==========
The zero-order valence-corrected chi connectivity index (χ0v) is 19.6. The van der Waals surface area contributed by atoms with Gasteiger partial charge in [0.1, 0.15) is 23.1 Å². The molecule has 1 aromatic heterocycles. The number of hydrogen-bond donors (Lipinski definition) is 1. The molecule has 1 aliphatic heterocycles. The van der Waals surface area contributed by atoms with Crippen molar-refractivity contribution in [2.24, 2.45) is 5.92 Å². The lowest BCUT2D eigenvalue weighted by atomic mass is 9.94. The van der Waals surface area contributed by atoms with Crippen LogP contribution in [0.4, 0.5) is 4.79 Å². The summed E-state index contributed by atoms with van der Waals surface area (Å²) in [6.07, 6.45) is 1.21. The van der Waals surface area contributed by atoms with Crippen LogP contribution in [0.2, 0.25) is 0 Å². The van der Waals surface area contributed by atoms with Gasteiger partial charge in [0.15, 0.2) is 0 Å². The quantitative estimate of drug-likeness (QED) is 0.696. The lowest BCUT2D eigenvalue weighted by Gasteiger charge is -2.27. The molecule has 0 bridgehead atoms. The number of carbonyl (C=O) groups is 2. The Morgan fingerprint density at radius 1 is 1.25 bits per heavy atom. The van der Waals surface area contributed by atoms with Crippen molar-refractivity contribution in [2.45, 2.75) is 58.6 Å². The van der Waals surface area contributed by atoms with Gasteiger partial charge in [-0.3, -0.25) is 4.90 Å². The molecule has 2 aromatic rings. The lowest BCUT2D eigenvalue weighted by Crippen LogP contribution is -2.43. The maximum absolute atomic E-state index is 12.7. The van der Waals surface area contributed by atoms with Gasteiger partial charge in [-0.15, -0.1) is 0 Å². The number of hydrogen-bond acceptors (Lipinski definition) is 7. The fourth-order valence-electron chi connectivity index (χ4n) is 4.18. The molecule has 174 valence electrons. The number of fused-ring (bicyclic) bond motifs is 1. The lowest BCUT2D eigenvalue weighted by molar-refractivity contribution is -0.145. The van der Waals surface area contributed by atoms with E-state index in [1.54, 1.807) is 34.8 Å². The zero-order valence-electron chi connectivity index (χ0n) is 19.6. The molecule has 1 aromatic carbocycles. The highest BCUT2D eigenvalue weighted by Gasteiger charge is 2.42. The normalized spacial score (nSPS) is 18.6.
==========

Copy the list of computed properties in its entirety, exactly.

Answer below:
The zero-order valence-corrected chi connectivity index (χ0v) is 19.6. The van der Waals surface area contributed by atoms with Gasteiger partial charge in [0.1, 0.15) is 23.1 Å². The molecule has 1 aromatic heterocycles. The number of hydrogen-bond donors (Lipinski definition) is 1. The molecule has 1 aliphatic heterocycles. The van der Waals surface area contributed by atoms with Crippen molar-refractivity contribution in [2.24, 2.45) is 5.92 Å². The lowest BCUT2D eigenvalue weighted by atomic mass is 9.94. The van der Waals surface area contributed by atoms with Crippen LogP contribution in [0.4, 0.5) is 4.79 Å². The summed E-state index contributed by atoms with van der Waals surface area (Å²) in [6.07, 6.45) is 1.21. The van der Waals surface area contributed by atoms with Crippen LogP contribution in [0.2, 0.25) is 0 Å². The van der Waals surface area contributed by atoms with Gasteiger partial charge in [0.15, 0.2) is 0 Å². The quantitative estimate of drug-likeness (QED) is 0.696. The lowest BCUT2D eigenvalue weighted by Gasteiger charge is -2.27. The molecule has 0 bridgehead atoms. The number of carbonyl (C=O) groups is 2. The Morgan fingerprint density at radius 1 is 1.25 bits per heavy atom. The van der Waals surface area contributed by atoms with Crippen molar-refractivity contribution in [2.45, 2.75) is 58.6 Å². The van der Waals surface area contributed by atoms with Gasteiger partial charge in [-0.3, -0.25) is 4.90 Å². The molecule has 2 aromatic rings. The lowest BCUT2D eigenvalue weighted by Crippen LogP contribution is -2.43. The maximum absolute atomic E-state index is 12.7. The van der Waals surface area contributed by atoms with Gasteiger partial charge in [-0.15, -0.1) is 0 Å². The number of hydrogen-bond acceptors (Lipinski definition) is 7. The fourth-order valence-electron chi connectivity index (χ4n) is 4.18. The molecule has 174 valence electrons. The number of fused-ring (bicyclic) bond motifs is 1. The lowest BCUT2D eigenvalue weighted by molar-refractivity contribution is -0.145. The van der Waals surface area contributed by atoms with E-state index in [1.54, 1.807) is 34.8 Å². The zero-order valence-electron chi connectivity index (χ0n) is 19.6. The molecule has 1 aromatic carbocycles. The highest BCUT2D eigenvalue weighted by Gasteiger charge is 2.42. The normalized spacial score (nSPS) is 18.6.